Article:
I really like ghost stories. I think they’re an important part of how we express ourselves, how we interact with the things we don’t understand, with the things that might be a bit beyond us. It’s funny, because while I’m hit or miss on horror, I’m always in for a good ghost story. I see
I really like ghost stories. I think they’re an important part of how we express ourselves, how we interact with the things we don’t understand, with the things that might be a bit beyond us. It’s funny, because while I’m hit or miss on horror, I’m always in for a good ghost story. I see where the two are linked, but they’re not really the same for me. Ghosts aren’t really scary, not in and of themselves. They’re echoes and memories, yes, sometimes of fear, but not always.
Whit Taylor is an independent comics creator and a regular contributor for The Nib. She has a new collection out this month of ghost stories she’s written, aptly titled Ghost Stories. The book collects three tales about three different kinds of ghosts, each a thoughtful examination of some very familiar, universal concepts. We chatted a bit about the book below.
You’ve said previously how themes of “culture, race, mental health, friendships, and relationships” are what motivate you and draw you in. You’ve definitely crafted a niche for yourself that’s outside of what the traditional layman thinks of when they imagine what comics are. Is that an intentional effort to showcase a broader spectrum of what comics can be about for you, or is it a side effect of just not being interested in things like capes and tights?
I think that it’s a combination of the two. I have an appreciation for mainstream comics and grew up reading superhero comics, but it’s not been something that I’ve aspired to create myself (at least not right now). Yes, I’ve wanted to explore topics that have not gotten as much attention traditionally, such as race, mental health, and cultural issues, because I want to see more representation and discussion around them. I think that comics is a medium that is great for breaking down difficult topics in a welcoming and entertaining way. Mostly though, these topics interest me personally and that is usually the greatest motivator for making a comic.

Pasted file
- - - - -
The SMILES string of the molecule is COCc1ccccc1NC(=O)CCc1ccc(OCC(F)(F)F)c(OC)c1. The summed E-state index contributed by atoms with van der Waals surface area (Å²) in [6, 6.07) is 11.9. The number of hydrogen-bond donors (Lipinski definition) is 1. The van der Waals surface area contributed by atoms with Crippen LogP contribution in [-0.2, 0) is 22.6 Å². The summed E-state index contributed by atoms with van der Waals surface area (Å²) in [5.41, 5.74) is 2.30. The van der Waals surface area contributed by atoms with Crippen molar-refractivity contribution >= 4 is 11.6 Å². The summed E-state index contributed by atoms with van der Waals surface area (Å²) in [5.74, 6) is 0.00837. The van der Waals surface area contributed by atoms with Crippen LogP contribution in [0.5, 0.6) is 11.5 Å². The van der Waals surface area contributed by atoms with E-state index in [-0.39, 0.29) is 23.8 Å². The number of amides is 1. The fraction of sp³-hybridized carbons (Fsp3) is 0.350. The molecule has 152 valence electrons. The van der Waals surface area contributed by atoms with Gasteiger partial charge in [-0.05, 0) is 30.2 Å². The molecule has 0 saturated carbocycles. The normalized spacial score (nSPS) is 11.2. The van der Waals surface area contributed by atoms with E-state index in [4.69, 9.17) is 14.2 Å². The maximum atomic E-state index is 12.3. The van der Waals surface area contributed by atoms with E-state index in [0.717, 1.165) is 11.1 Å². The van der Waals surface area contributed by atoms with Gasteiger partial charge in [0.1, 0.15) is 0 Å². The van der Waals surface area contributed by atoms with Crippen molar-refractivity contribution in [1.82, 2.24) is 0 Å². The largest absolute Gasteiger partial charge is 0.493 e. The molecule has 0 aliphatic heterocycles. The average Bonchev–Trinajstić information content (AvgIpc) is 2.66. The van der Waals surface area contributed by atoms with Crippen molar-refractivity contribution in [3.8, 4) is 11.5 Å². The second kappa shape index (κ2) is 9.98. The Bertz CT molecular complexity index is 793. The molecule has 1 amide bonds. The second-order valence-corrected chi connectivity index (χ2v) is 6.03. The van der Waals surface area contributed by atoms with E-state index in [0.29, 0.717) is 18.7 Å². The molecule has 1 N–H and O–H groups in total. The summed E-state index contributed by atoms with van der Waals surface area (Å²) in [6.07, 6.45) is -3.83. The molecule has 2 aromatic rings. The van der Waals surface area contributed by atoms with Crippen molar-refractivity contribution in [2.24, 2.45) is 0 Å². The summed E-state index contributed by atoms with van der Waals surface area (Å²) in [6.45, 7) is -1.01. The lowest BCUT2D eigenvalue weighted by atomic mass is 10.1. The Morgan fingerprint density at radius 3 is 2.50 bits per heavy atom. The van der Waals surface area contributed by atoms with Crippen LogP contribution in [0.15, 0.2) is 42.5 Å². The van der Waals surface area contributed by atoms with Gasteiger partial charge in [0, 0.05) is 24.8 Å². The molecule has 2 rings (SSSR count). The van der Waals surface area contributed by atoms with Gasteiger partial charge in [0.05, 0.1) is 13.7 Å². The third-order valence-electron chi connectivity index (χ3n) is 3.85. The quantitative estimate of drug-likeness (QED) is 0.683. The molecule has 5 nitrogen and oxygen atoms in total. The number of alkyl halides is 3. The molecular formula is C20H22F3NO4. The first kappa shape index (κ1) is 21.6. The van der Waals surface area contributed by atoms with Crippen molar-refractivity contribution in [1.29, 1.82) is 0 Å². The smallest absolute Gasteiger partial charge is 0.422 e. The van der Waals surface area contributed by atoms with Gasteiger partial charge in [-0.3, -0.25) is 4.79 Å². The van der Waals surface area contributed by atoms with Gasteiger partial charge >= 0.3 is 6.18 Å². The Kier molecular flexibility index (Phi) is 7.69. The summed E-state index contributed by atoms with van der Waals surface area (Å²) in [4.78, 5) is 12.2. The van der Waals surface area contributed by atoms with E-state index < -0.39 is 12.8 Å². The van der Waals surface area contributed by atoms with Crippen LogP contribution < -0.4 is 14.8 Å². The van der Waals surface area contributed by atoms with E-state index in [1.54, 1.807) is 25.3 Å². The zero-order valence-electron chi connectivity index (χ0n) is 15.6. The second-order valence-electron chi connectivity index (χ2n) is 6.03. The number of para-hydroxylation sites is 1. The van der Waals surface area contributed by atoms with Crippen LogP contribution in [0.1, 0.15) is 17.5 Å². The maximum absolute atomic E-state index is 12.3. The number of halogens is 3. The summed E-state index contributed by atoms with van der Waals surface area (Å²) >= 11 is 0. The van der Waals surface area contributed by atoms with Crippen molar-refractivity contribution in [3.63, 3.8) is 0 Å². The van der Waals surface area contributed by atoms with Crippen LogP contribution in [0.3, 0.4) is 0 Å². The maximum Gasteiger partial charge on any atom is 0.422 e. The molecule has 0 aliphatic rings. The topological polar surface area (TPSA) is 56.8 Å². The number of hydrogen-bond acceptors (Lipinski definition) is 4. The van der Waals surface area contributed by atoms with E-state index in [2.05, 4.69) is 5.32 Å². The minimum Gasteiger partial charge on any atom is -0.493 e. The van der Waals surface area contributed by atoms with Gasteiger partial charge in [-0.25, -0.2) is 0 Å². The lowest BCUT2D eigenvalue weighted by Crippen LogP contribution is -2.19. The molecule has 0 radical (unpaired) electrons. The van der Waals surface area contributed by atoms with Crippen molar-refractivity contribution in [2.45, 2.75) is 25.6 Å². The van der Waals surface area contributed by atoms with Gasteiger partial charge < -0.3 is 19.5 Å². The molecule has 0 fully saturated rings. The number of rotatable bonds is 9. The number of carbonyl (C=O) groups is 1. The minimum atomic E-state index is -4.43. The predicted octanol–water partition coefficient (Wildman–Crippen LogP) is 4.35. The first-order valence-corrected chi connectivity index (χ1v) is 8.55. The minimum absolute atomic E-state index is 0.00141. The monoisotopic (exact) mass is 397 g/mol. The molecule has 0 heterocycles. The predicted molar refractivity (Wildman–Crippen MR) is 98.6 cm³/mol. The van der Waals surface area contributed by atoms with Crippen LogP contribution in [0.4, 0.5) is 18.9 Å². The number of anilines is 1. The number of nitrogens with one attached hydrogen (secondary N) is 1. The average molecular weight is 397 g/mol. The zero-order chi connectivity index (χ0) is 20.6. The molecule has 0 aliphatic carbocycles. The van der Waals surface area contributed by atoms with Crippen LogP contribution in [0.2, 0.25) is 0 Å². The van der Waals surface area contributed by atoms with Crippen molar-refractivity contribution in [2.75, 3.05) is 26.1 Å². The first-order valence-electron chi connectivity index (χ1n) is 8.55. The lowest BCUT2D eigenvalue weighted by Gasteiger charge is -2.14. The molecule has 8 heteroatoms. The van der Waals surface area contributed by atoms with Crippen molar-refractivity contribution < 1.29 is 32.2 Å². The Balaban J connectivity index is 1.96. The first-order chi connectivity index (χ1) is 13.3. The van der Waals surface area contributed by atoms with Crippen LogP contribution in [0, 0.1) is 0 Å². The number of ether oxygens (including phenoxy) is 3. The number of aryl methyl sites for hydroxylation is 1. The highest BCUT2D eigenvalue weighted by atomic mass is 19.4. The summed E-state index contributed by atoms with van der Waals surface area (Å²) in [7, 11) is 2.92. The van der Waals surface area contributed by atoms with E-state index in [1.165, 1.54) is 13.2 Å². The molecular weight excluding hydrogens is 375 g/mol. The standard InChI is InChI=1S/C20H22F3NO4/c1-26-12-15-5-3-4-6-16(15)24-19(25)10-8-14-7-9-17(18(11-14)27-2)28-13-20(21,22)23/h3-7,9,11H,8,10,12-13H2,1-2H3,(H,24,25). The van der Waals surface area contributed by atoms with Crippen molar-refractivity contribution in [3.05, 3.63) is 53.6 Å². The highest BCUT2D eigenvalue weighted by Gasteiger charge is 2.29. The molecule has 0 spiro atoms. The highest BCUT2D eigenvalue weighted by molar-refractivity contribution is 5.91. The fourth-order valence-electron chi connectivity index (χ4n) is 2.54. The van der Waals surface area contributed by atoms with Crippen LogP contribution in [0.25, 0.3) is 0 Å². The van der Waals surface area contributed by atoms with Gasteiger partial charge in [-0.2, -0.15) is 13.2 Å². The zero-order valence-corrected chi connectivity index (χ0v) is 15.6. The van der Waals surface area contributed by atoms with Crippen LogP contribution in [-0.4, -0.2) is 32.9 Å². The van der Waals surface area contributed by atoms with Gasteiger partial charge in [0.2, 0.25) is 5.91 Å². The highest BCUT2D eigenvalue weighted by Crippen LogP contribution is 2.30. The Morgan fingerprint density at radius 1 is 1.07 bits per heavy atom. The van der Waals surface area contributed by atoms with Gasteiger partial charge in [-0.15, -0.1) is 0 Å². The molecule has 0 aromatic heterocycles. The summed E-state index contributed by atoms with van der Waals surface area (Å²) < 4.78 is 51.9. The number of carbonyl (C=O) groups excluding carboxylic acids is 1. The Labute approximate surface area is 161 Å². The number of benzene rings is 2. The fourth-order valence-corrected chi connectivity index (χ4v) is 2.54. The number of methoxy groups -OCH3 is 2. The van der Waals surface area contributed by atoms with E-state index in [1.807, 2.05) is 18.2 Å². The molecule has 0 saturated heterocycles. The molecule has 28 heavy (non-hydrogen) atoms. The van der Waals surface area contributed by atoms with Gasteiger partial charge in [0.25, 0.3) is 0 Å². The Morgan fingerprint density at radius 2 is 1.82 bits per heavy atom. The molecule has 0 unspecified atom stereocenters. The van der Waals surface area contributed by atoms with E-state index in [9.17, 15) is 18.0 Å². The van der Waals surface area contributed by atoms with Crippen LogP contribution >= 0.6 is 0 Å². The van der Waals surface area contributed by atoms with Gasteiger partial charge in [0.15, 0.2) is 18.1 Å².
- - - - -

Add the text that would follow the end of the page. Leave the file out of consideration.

Ghost Stories certainly seems to continue that exploration of personal themes, so the solicits would indicate. I know I’m intrigued by the idea of stories that feature hauntings as an impetus for introspection and personal reflection. Can you tell us a little bit more about this book?
Sure! I wrote a novella-length comic called Ghost in 2015, which centered around the idea of meeting a former version of yourself and coming to terms with all of the things (in this case trauma) which can make you separate from who you were before that. The story allowed me to weave personal experiences in with the fantasy of being able to meet dead historical figures and learn from them.
Bill Campbell from Rosarium approached me about re-publishing it and expanding on it, so I decided to create a book with three types of ghost stories. I included another minicomic I made last year, Wallpaper, which is a story that is told through the patterns of the protagonist’s childhood. It deals with the loss of a loved one as well as the memories that haunt you from childhood.
The last story, Makers, I wrote specifically for the book and is again semi-autobiographical. It’s about being “ghosted” in a friendship and looking back at what preceded and followed it.
What inspired you to build these personal stories around the central idea of hauntings?
I think that everyone is haunted by something! It’s a universal experience that presents itself in many ways from ex-relationships, to deaths, to coming to terms with former selves. Even if the examples in this book are specific, my hope is that the theme is relatable.
Does this book have any strong ties to previous works, or does it continue/expand on the themes built in those works?
It started with Ghost, really. I’m sure that I carried that theme into Wallpaper subconsciously. Then, with the book opportunity, it just made sense to collect them and expand upon it.
With the release of Ghost Stories, how far ahead are you looking? Do you have other projects coming soon that we can look forward to?
I plan to continue doing shorter pieces for the web, editing (I am starting as a guest editor for PEN Illustrated this fall), and working on some long-form projects, that I can’t get into quite yet. I’m very excited (and nervous) for all of it though!
Thank you, Whit, for doing an interview with us! Ghost Stories released in January and can be found in major bookstores. Look forward to a review right here on WWAC in the near future!